The two persons whose names were substituted shared the same kind of relationship (categories: Professional relations; Family; Friendship; Neighbourship relations; Celebrities) with the participant more often than expected by chance (70 out of 72 cases), 0.95 (95% CI 0.89, 1.0), z = 3.39, p < 0.001. Substitutions between names of members of the participant’s family were numerically the most frequent (n = 41), followed by substitutions between names of persons encountered at work (n = 17), substitutions between friends’ names (n = 8), substitutions between famous people’ names (n = 3) and one substitution between neighbors’ names. The only two errors between the names of persons that did not share the same general relationship category were between a participant’s colleague and a childhood friend, and between a participant’s boss and her boyfriend.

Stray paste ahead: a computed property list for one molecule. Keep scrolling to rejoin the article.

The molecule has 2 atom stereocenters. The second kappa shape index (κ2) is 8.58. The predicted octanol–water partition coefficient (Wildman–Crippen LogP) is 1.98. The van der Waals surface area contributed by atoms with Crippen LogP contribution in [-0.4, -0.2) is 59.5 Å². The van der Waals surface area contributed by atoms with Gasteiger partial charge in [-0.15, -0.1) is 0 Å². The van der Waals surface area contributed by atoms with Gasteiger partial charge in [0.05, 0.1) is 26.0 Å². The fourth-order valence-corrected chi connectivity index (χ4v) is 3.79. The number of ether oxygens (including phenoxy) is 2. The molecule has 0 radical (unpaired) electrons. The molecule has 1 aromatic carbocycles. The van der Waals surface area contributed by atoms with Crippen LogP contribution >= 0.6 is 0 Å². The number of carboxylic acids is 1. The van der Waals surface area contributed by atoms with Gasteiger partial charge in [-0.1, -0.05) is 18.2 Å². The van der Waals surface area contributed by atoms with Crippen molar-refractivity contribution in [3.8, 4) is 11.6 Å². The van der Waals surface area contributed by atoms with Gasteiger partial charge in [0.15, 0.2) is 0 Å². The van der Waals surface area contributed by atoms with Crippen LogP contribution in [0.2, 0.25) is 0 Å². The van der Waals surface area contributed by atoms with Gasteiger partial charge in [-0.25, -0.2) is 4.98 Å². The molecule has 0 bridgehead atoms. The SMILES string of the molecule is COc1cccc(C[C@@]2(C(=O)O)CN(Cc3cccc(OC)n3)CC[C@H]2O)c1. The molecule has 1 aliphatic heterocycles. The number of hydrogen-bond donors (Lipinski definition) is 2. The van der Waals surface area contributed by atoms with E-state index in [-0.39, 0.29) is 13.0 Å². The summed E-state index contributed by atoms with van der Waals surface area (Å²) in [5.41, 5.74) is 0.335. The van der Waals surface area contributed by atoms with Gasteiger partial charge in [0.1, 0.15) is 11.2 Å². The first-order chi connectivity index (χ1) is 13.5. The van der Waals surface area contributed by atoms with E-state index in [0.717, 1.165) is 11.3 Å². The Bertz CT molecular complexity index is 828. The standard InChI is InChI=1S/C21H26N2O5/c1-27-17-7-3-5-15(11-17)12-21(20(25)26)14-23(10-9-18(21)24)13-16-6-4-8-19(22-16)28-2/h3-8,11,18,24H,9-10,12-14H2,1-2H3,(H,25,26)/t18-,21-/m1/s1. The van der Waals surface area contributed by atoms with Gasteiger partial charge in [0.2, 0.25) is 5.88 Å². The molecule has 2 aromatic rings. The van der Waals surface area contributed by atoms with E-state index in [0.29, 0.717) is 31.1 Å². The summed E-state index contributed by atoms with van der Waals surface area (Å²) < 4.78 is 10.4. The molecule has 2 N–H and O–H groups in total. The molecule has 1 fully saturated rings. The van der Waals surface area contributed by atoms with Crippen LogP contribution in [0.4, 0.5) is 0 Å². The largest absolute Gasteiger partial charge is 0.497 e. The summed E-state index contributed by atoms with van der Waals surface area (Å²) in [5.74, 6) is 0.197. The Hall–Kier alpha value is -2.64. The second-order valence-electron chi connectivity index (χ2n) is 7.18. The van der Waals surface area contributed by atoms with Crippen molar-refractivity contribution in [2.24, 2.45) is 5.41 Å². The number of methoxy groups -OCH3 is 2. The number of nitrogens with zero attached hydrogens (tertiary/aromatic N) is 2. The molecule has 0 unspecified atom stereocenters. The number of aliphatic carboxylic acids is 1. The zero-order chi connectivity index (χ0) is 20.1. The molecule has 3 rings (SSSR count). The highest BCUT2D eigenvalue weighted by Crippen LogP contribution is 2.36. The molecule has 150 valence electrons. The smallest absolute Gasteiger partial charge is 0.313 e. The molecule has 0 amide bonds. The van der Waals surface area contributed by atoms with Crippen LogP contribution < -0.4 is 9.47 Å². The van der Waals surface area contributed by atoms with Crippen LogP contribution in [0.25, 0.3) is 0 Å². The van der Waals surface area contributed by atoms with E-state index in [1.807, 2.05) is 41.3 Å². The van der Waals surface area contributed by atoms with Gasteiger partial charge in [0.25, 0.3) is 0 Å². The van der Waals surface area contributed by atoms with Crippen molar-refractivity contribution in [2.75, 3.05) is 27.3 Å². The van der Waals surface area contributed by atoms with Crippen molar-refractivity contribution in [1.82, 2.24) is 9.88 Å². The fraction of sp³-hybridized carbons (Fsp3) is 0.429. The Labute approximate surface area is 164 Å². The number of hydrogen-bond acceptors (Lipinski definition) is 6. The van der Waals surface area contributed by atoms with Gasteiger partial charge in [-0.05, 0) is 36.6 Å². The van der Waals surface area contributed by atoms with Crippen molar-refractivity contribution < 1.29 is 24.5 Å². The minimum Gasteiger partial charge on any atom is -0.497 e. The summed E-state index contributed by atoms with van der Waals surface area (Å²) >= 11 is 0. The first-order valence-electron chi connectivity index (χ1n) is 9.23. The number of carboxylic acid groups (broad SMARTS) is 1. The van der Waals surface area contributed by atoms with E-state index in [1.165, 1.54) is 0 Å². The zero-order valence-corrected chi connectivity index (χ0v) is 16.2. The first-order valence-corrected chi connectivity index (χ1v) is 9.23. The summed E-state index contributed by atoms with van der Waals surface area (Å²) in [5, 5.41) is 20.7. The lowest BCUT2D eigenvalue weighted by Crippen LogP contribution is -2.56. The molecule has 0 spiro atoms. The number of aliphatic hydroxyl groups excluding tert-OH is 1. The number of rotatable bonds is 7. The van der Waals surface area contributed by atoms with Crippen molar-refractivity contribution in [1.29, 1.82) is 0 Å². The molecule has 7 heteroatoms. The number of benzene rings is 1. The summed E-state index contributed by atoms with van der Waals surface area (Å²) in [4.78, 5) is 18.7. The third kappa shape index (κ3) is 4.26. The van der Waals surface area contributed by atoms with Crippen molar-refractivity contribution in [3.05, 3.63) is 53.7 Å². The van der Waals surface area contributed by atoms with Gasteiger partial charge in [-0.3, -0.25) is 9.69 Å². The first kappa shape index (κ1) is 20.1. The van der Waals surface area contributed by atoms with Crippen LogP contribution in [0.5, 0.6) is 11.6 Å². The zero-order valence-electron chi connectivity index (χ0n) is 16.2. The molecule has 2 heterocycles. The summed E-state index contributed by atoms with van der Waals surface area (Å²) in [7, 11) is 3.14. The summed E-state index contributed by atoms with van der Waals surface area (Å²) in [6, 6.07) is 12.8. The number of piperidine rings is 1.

The fact that, on the one hand, the mean age of A’s bearers (M = 24.6, SD = 16.0) and the mean age of B’s bearers (M = 26.1, SD = 16.6) were numerically similar and not significantly different, t-test(71) = 1.12, p = 0.27 (two-tailed test), and that, on the other hand, ages of A’s bearers and ages of B’s bearers correlated significantly, Pearson r = 0.76, p < 0.001, indicates that name substitutions mainly occurred for persons of similar ages.
On average, the index of phonological similarity (the number of phonemes shared by A and B divided by the number of phonemes in B) was 0.41 (95% CI 0.36, 0.47), SD = 0.24.